So the third Thursday is supposed to be a book review, but if you saw my last post you’ll know that I’ve been preoccupied by a few things lately.
First, I moved into a new apartment. Any of you who’ve moved before will know how time consuming that is.
The other thing that’s kept me busy is my decision to self-publish the novel I’ve been working on, The Hashna Stone.
Needless to say, I haven’t had time to even open a book, much less read one.
Since I don’t have any new books to review, I thought I’d go back to one I read probably about a year ago that really stuck with me (and not necessarily because it was the best book I’ve read).
I thought I’d warn you about the length of time since I’ve read this book so you won’t be too surprised by the rambling style this review is written in.
Hope you enjoy this last-minute post! (It’s possibly one of the last book reviews I do…I’ll explain later.)
This book could have been such a good story (not to mention it has a beautiful cover!). A modern twist on Ester or Cinderella–a common girl gets the chance of a lifetime to become a princess through a competition. If she wins, she marries the prince.
I was disappointed from the opening.
First, there was the info dumping. One of the first things you learn as a writer is to never dump a bunch of information in the first chapter (or really ever). The first few pages of this book throws a bunch of random information to the reader about the main character’s family. It would have been much better if they’d been introduced as the scene unfolded.
I could overlook that. Sometimes good books have bad beginnings.
But then it got worse.
The main character, America, seems to think that she’s the ugliest person ever and gets upset if anyone says otherwise.
There are a few flaws about this.
One, if a person is truly beautiful enough for everyone in the entire novel to compliment her, then that person would eventually think, “You know, so many people think I’m pretty…I think it just might be true.” People who have above-average looks know it. Sometimes a little too well. (We’ve all come across those people 😛 )
Two, even if someone didn’t think they were attractive, they wouldn’t mind if their boyfriend told them they were. When have you ever heard a girl be upset because their boyfriend said, “Hey beautiful?”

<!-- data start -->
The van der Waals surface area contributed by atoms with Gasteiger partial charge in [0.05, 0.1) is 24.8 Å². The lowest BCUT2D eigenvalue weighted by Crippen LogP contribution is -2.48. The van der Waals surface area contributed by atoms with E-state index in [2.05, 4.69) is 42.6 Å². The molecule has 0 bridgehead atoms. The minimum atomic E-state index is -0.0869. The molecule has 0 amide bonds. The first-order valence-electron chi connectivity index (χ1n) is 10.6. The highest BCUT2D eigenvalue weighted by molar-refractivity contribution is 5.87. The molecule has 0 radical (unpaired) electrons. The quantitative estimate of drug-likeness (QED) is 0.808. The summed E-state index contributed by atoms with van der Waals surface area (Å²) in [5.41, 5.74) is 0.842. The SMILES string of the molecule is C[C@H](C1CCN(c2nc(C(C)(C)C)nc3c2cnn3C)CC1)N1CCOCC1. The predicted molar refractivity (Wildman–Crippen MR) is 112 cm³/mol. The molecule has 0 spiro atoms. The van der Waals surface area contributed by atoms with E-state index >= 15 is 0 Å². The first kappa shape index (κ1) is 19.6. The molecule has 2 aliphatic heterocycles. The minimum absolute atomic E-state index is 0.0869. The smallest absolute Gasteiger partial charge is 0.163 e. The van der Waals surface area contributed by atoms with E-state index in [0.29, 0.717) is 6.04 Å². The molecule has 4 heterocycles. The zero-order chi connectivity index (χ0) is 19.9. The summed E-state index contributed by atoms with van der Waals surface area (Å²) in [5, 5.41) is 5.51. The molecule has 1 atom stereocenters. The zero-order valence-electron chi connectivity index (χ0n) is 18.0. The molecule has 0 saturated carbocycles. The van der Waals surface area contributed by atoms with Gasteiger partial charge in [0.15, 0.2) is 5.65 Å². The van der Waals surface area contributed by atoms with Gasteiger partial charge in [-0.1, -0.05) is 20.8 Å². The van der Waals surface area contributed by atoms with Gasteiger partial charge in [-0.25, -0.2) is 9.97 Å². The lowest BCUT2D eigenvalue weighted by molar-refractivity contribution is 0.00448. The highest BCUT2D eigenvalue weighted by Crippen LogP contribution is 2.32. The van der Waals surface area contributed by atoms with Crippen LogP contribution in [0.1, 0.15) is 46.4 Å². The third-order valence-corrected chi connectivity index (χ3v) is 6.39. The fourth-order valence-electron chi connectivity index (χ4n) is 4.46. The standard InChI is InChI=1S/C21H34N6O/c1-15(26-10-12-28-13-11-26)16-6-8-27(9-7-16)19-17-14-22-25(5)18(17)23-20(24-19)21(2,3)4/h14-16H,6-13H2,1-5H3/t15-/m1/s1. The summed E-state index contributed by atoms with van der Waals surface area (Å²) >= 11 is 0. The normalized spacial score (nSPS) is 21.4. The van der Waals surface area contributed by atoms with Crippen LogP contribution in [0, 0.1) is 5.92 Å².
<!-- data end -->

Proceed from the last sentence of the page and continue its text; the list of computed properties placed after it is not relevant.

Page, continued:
Never. Even if America didn’t think she was very attractive or even if she wasn’t very attractive, she would have appreciated the compliment. She may have blushed, busied herself with something so she wouldn’t have to look at him, or stumbled over her words, unsure of what to say because she wasn’t used to such compliments. But she wouldn’t tell her boyfriend that his compliments got on her nerves or try to convince him that she wasn’t attractive.
It’s fine to have a character think that they aren’t the most attractive member of society, but it’s annoying to be beat over the head the whole story with just how much this girl thinks she is ugly.
If America truly had such a low self image, this books should have been about her journey to accepting herself for who she was.
But instead it’s about….What exactly is it about? I’m not sure. The main character does zero growing throughout the book, nothing seems to get solved, and by the end I was left wondering what I’d just read.
In spite of my harsh words, I’m glad I read it. The dialogue, characters, and word choice were so ridiculous that I had a good laugh every page or so.
The author had a great story idea, but could benefit from some classes in character development, dialogue, and plot.
I would recommend this book to anyone who wants to improve their writing. Reading The Selection will teach you what not to do.
Rating: one star
Connect with me!